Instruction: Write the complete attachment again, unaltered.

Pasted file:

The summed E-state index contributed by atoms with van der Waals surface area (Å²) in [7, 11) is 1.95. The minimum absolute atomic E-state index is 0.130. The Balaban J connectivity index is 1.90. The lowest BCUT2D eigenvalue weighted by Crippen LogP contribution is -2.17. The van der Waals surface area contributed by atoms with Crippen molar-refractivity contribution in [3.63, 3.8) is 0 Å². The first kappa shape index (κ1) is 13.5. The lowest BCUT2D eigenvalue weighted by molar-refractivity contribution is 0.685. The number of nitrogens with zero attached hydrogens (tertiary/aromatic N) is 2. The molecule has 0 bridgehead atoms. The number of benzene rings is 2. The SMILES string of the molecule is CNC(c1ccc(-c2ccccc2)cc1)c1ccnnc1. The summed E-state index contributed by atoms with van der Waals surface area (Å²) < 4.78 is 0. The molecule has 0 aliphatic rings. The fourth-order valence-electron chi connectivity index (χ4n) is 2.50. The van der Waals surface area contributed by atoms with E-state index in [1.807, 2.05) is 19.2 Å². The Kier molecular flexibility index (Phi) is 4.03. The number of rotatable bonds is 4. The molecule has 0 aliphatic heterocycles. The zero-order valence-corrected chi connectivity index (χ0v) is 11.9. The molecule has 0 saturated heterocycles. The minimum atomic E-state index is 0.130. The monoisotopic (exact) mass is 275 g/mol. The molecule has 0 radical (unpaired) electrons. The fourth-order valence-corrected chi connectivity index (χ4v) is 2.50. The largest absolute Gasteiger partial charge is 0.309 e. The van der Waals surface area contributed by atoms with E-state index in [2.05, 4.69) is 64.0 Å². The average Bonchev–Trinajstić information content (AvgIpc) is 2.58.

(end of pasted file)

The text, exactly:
The summed E-state index contributed by atoms with van der Waals surface area (Å²) in [7, 11) is 1.95. The minimum absolute atomic E-state index is 0.130. The Balaban J connectivity index is 1.90. The lowest BCUT2D eigenvalue weighted by Crippen LogP contribution is -2.17. The van der Waals surface area contributed by atoms with Crippen molar-refractivity contribution in [3.63, 3.8) is 0 Å². The first kappa shape index (κ1) is 13.5. The lowest BCUT2D eigenvalue weighted by molar-refractivity contribution is 0.685. The number of nitrogens with zero attached hydrogens (tertiary/aromatic N) is 2. The molecule has 0 bridgehead atoms. The number of benzene rings is 2. The SMILES string of the molecule is CNC(c1ccc(-c2ccccc2)cc1)c1ccnnc1. The summed E-state index contributed by atoms with van der Waals surface area (Å²) < 4.78 is 0. The molecule has 0 aliphatic rings. The fourth-order valence-electron chi connectivity index (χ4n) is 2.50. The van der Waals surface area contributed by atoms with E-state index in [1.807, 2.05) is 19.2 Å². The Kier molecular flexibility index (Phi) is 4.03. The number of rotatable bonds is 4. The molecule has 0 aliphatic heterocycles. The zero-order valence-corrected chi connectivity index (χ0v) is 11.9. The molecule has 0 saturated heterocycles. The minimum atomic E-state index is 0.130. The monoisotopic (exact) mass is 275 g/mol. The molecule has 0 radical (unpaired) electrons. The fourth-order valence-corrected chi connectivity index (χ4v) is 2.50. The largest absolute Gasteiger partial charge is 0.309 e. The van der Waals surface area contributed by atoms with E-state index in [2.05, 4.69) is 64.0 Å². The average Bonchev–Trinajstić information content (AvgIpc) is 2.58.